work full time.  It was a bunch of yellow
roses set against a stained glass window. John lay there, and hearing me
shuffle down the hall toward my room, he asked me into the room. 
            “Evelyn,
come here,” he said.  “You’re home from
school early.”
            I
entered the room slowly.  He lay on his
bed in a Hane’s t-shirt and dress slacks. 
His shoes were at the side of the bed and jacket over a chair back,
neatly.
            “We
had an inservice day today,” I said.  “So
we got to come home early.”
            “You
have homework to do?” he asked.  Propped
up with the yellow shams covering the pillow – ,he appeared to have just woken
up from a nap.  His words were slow.
            “I
have to draw a picture of my family. 
Mrs. Samuels wants us to draw a picture and it’s due next week,” I said.
            “Sit
down, Evelyn,” he said, gently taking my arm. 
I sat down and took the backpack off, letting it fall to the ground.
            “You
going to paint it?” he asked, smiling, his eyes heavy.
            “We’re
supposed to use pens or colored pencils.”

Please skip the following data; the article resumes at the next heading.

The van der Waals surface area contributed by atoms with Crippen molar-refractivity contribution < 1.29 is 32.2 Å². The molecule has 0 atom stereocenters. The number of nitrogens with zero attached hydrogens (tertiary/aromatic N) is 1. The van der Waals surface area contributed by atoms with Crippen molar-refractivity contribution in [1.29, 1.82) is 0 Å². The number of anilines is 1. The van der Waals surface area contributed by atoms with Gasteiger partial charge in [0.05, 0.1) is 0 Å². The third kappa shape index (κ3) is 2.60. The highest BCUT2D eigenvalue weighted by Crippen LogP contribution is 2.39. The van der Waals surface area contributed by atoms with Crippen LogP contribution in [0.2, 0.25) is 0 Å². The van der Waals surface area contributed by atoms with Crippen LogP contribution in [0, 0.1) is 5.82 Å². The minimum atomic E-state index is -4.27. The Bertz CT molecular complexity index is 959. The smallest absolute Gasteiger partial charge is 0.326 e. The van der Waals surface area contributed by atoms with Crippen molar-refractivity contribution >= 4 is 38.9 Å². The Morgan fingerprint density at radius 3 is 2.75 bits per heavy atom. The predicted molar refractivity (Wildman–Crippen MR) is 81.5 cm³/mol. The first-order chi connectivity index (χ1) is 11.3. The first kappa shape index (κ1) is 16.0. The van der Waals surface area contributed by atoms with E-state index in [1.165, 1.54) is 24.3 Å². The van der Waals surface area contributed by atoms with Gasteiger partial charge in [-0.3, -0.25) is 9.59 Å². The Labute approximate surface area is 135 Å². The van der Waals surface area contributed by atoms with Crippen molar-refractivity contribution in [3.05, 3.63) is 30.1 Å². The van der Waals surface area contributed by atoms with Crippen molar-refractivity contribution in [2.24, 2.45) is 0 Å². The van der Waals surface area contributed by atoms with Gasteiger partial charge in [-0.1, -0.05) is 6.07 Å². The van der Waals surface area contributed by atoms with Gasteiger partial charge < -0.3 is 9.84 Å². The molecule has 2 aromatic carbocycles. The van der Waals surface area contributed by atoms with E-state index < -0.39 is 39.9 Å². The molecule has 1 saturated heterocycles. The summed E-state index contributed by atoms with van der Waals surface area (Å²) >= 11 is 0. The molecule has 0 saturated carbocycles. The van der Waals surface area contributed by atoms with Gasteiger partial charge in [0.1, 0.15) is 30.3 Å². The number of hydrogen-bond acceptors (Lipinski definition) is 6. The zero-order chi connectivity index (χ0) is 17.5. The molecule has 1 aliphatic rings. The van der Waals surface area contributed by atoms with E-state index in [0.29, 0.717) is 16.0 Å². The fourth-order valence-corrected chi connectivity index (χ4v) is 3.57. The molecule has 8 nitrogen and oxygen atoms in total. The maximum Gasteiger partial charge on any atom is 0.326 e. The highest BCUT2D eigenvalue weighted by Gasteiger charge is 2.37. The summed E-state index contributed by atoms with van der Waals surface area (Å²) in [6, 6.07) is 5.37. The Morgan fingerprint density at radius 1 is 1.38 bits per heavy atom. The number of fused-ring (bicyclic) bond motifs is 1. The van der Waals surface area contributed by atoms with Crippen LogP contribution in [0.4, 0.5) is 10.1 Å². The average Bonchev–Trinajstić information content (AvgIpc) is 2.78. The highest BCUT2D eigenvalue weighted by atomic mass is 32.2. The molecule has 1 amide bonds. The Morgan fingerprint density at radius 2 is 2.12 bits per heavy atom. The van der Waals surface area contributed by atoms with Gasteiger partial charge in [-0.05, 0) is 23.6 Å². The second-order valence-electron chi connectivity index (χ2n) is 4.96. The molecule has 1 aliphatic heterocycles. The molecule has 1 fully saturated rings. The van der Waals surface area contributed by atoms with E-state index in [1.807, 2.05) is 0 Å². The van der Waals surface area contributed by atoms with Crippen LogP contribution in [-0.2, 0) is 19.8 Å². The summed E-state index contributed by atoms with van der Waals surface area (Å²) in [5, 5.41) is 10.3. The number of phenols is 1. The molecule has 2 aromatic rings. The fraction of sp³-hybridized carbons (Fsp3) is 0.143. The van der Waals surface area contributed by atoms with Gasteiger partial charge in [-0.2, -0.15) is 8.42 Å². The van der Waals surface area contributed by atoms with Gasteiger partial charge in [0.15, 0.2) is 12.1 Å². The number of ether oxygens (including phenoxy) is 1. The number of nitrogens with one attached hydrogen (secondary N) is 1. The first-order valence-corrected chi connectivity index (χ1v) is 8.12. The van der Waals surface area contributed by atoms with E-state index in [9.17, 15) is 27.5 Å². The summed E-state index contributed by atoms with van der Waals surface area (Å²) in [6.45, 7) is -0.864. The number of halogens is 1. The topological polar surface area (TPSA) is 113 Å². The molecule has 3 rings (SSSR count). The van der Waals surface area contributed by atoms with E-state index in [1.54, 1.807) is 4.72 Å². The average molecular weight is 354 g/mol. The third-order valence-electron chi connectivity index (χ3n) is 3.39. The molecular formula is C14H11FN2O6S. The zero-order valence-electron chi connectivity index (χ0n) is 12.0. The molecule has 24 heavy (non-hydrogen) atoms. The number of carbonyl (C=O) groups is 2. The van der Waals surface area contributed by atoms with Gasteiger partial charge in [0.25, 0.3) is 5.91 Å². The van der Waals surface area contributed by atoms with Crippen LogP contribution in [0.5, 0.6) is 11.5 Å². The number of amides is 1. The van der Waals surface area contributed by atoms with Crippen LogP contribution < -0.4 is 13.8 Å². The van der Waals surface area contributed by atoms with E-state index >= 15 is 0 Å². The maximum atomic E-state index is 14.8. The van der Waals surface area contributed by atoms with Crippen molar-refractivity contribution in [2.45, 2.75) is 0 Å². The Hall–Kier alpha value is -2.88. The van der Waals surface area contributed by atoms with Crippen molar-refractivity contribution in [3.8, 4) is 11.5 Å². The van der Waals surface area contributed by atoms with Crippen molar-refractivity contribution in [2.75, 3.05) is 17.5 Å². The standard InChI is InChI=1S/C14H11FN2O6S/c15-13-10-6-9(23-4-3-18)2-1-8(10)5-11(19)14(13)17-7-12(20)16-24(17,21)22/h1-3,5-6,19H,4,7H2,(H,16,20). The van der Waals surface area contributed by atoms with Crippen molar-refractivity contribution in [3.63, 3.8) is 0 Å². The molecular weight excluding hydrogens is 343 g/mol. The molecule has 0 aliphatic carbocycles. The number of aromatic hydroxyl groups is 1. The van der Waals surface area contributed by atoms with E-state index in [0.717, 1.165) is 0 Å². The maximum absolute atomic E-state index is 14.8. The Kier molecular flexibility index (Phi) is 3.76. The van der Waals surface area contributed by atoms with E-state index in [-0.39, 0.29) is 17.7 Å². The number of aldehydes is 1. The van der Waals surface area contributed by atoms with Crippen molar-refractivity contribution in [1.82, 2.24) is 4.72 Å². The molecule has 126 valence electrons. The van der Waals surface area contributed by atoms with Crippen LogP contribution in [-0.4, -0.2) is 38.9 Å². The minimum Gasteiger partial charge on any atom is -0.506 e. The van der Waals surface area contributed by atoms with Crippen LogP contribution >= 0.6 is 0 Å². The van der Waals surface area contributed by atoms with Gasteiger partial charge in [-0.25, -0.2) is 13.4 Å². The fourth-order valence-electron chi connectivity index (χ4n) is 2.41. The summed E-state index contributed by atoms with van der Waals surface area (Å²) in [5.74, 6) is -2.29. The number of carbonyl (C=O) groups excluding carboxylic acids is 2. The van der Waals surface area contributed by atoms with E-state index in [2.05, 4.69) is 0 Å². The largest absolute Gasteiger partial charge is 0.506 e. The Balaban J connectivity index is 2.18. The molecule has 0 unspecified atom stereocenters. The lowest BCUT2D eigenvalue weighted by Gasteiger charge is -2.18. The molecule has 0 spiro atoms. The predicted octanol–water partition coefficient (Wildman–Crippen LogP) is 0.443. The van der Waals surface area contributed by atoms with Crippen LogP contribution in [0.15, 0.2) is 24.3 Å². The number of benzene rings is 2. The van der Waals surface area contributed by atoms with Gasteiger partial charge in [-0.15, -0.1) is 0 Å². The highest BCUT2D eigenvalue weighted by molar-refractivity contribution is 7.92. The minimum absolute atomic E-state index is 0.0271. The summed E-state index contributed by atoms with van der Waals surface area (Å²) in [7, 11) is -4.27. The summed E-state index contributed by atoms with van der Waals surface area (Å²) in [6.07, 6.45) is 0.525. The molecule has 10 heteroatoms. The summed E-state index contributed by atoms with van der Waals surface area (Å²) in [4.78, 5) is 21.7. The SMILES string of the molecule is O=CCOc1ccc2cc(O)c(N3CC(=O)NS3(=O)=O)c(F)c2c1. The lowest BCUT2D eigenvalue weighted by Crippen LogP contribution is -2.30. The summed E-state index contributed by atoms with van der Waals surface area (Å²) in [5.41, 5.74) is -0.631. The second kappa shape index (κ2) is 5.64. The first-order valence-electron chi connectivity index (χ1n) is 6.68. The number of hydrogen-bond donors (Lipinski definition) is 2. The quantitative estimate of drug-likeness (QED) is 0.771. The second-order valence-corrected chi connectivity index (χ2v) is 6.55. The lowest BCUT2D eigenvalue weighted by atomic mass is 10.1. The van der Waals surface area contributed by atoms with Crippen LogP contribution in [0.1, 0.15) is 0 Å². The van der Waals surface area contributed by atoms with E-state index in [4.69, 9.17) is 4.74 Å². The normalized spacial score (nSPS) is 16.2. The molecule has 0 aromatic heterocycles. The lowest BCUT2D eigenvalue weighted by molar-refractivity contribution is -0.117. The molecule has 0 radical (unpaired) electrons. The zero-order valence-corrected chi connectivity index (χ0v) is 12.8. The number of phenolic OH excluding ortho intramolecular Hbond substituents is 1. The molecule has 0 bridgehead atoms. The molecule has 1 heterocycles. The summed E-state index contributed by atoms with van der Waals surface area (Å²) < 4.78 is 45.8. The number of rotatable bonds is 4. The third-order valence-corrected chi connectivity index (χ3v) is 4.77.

“What
are you going to use?” he asked, rubbing my arm up and down.  Tentative, I thought of the records, the grip
of his hand on my shoulder.  Ease had
come over him – a sense of contentment.
            “I
don’t have colored pencils but, I want to do it in colored pencils,” I said.
            “Do
you want me to get you some colored pencils?” he asked, eager to please.  His slurring was more pronounced, I noticed,
as he continued talking.
            “Yes,”
I replied, excited.
            “I’ll
get you some tomorrow,” he said.  “Can
you wait until then?”
            “Yeah,”
I replied, standing up from the bed.  “I
can make a sketch and start with the colors tomorrow.”
            “You’re
a good girl, Evelyn,” he said.  “You’re a
good girl.  Good girl,” he mumbled.  His eyes shut and I left the room.
            I
heard Mother start crying when she got home and he started yelling.  
            The project got an A even though it was done
in crayon.